The OMA and the Ministry of Health and Long Term care must be prepared to address this serious block to the provision of effective care to Ontarians.
    There is no ideal way to commensate providers that does not have some drawback. However, the most likely sucessful approach is to have multiple models depending on the specialty, location of services, etc. Capitation, blended salary- fee for service for deliverables, fee for service for after hours services, etc all can be utilised depending on the circumstances and appropriateness.
    The goal should be fair compensation for providers to recognise and remunerate them for their professional service and their overhead costs that are to some degree beyond their control.
    The “deliverables” have to be aligned with the needs of the patients. This is care commensurate with the highest quality. Remember, quality is composed of effective, efficient, safe, timely, patient centered care. Providers must be called upon to demonstrate all of these components for the system to work.
    Unfortunately the present impasse and the strategic direction of the OMA is not moving us any closer to a satisfactory solution to this very important issue.

    • Ryan Herriot says:

      Yup. What’s odd is that everyone who knows anything about health care seems (at least in person) to be more or less on board with this idea, and yet the institutional inertia holding this kind of change back is immense. Very frustrating.

  • Mark MacLeod says:

    Sounds much like an agency directed model I’ve talked about for a while. The biggest problem with the system right now is that it is too politicized.

    I’m not sure I understand anymore what people mean by patient led, patient centred and so on? Which patients? The ones who vote most? The ones who have the best media campaigns or media advisors? The ones who have the most emotional laden issues?

    I don’t think the advice should be from patients at all, it should be from society at a larger level as, in the end, it is their tax dollars that we spend as providers and we use as patients. Patient voices are no less political than any others in the current arena of yelling voices. Decisions do need to be made from real evidence with an independent panel to judge how good that evidence is (and most of it isn’t), and need to be made after appropriate input from all groups, and then need to be made dispassionately without fear of reprisal.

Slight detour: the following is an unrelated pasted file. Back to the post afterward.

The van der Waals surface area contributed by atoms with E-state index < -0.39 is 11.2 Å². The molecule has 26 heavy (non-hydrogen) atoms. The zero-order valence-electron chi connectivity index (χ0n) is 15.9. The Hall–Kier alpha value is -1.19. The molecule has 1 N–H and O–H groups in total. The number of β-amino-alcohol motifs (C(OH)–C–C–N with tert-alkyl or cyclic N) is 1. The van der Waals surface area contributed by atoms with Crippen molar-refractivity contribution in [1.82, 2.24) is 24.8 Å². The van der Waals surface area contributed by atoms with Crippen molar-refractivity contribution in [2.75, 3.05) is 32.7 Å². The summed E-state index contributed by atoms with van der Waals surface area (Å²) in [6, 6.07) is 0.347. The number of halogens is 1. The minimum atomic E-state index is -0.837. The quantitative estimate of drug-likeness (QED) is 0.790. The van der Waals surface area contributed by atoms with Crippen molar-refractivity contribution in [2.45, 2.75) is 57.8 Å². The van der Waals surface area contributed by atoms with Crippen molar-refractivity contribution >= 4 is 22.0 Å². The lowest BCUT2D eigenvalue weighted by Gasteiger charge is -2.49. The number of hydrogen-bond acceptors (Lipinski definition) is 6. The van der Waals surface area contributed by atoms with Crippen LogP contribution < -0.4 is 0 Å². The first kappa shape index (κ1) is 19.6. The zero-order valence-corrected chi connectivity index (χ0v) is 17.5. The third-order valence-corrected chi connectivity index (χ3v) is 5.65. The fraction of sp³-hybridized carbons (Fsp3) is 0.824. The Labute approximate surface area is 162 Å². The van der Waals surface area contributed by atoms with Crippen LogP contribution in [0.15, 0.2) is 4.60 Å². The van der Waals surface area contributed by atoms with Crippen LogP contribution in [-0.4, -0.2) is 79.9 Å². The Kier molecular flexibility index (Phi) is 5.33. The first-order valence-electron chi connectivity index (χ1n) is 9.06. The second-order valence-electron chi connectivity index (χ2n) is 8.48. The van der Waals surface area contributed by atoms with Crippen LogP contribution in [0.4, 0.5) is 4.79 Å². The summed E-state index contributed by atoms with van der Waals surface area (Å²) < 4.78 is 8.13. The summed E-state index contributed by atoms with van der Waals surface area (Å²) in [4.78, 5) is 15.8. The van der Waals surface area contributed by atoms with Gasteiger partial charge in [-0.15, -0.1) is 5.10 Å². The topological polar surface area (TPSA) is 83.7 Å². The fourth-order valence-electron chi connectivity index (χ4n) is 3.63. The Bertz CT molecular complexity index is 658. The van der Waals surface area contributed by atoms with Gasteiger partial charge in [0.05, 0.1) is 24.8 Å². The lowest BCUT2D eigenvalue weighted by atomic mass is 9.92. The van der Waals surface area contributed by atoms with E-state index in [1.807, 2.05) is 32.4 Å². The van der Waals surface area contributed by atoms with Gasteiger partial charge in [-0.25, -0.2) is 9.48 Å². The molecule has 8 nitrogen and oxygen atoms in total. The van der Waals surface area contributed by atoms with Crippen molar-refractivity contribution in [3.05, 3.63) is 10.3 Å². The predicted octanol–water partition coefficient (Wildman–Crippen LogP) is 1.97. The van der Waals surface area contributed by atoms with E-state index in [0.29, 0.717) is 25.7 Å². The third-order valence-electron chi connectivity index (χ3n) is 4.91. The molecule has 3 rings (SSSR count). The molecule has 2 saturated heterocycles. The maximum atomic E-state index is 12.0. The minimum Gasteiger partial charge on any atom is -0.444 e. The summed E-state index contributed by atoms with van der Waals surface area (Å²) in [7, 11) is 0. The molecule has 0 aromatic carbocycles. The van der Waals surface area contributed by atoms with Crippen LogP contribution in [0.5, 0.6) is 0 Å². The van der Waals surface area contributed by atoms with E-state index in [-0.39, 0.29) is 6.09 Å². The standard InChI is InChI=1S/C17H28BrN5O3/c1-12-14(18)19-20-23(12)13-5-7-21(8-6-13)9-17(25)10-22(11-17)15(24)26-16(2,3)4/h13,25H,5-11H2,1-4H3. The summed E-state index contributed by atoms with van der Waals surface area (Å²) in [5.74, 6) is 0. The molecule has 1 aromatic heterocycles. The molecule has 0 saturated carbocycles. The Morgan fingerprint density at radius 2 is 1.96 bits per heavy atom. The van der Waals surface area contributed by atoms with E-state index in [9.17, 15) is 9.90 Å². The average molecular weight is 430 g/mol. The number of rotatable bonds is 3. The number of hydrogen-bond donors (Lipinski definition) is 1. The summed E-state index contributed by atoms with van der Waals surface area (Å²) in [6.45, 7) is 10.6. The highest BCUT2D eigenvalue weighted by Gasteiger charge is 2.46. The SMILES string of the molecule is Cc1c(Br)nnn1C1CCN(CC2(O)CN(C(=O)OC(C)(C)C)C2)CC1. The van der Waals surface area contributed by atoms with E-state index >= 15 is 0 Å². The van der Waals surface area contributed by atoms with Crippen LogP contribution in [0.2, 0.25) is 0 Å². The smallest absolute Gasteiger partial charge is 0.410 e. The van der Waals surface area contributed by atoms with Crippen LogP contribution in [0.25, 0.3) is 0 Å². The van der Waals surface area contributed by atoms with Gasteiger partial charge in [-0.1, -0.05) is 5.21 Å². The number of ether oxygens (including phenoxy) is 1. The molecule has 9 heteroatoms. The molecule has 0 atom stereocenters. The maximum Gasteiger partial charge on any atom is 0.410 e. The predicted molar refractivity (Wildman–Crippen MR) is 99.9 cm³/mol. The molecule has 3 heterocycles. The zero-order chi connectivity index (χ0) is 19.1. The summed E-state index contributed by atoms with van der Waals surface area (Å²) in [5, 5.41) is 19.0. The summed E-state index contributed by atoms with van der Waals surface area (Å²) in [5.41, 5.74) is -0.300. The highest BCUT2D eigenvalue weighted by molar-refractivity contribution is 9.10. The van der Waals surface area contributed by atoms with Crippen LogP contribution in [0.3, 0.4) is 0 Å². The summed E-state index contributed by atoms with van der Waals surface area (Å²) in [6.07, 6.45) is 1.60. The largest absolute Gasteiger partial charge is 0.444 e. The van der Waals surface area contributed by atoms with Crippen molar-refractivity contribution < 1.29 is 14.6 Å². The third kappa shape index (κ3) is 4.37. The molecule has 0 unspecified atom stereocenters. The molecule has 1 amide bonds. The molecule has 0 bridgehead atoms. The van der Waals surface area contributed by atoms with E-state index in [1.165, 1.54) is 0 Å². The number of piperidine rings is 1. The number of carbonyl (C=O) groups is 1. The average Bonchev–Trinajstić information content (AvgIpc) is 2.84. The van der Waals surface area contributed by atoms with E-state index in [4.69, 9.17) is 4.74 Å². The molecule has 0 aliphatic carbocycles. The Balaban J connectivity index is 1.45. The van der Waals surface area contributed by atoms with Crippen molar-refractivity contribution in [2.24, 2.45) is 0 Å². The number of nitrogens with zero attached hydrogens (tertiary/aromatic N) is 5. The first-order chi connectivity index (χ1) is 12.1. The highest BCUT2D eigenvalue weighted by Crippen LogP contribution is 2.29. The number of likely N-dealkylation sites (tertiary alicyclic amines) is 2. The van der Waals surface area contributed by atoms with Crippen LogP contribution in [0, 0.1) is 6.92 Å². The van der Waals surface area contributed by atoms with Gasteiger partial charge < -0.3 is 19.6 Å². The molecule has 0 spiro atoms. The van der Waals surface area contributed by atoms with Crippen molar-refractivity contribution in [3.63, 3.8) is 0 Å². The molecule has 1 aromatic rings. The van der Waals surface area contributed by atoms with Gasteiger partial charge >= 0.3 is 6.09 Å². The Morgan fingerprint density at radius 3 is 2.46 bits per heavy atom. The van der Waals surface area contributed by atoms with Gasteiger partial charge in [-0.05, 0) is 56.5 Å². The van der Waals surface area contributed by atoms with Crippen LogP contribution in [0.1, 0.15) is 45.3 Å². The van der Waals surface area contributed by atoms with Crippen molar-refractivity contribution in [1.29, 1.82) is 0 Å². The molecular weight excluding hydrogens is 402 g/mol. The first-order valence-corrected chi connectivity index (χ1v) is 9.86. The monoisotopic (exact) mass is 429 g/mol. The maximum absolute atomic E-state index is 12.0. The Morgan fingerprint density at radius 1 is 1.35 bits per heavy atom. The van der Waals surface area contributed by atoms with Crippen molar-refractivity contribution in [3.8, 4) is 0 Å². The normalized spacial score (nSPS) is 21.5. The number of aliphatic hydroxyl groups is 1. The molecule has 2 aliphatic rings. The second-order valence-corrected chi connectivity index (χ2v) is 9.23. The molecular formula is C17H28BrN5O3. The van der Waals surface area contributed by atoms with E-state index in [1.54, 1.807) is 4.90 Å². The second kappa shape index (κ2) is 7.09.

• Ryan Herriot says:

      Doesn’t representation from “society at a larger level” come back to representation from elected officials? I think that the same way that all research on HIV-positive people includes input from HIV-positive people, all health care institutions should include more patient input. Which patients? I’m not sure it matters. Ones who are available to volunteer their time, most likely. Ones that have had a shitty time with the health care system and who care enough to try to make it better. Put them on your independent panel, along with physicians, other health care workers, people with Masters in publich health or health economics, etc., etc.

      • Mark MacLeod says:

        I have lost complete trust in politicians and in particular the political class. They have become the new masters in our contemporary feudal system. I don’t beleive that elected officials have the content knowledge or the wisdom to do this work. It used to be that the bureaucrats were the defacto impartial agency but since the NDP government in Ontario, change in government has also seen substantive high level, ideologically driven changes in the bureaucracy

  • Ryan Herriot says:

    Great idea! This would resolve all of my concerns about the current public relations battle, especially if such an entity were patient-led.

  • Scott Wooder says:

    In 2004 the MOH and the OMA agreed to appoint a Physician Services Payment Committee (PSPC). Each side would nominate members to sit on the Committee and advice regarding changes to the Schedule of Benefits would be made to the Minster of Health.
    The OMA nominated members, living up to their side of the agreement. The MOH never nominated any members and although there is a legislative framework to support the PSPC, the MOH has not activated this committee.
    This has been very dissapointing to the OMA.



Hsien Seow


Hsien Seow is an Assistant Professor at McMaster University, Department of Oncology and the Cancer Care Ontario Research Chair in Health Services Research. His views are independent of either institution.

Deanna Bryant


Deanna Bryant is a research coordinator at McMaster University, Department of Oncology, with interests in chronic disease prevention and management.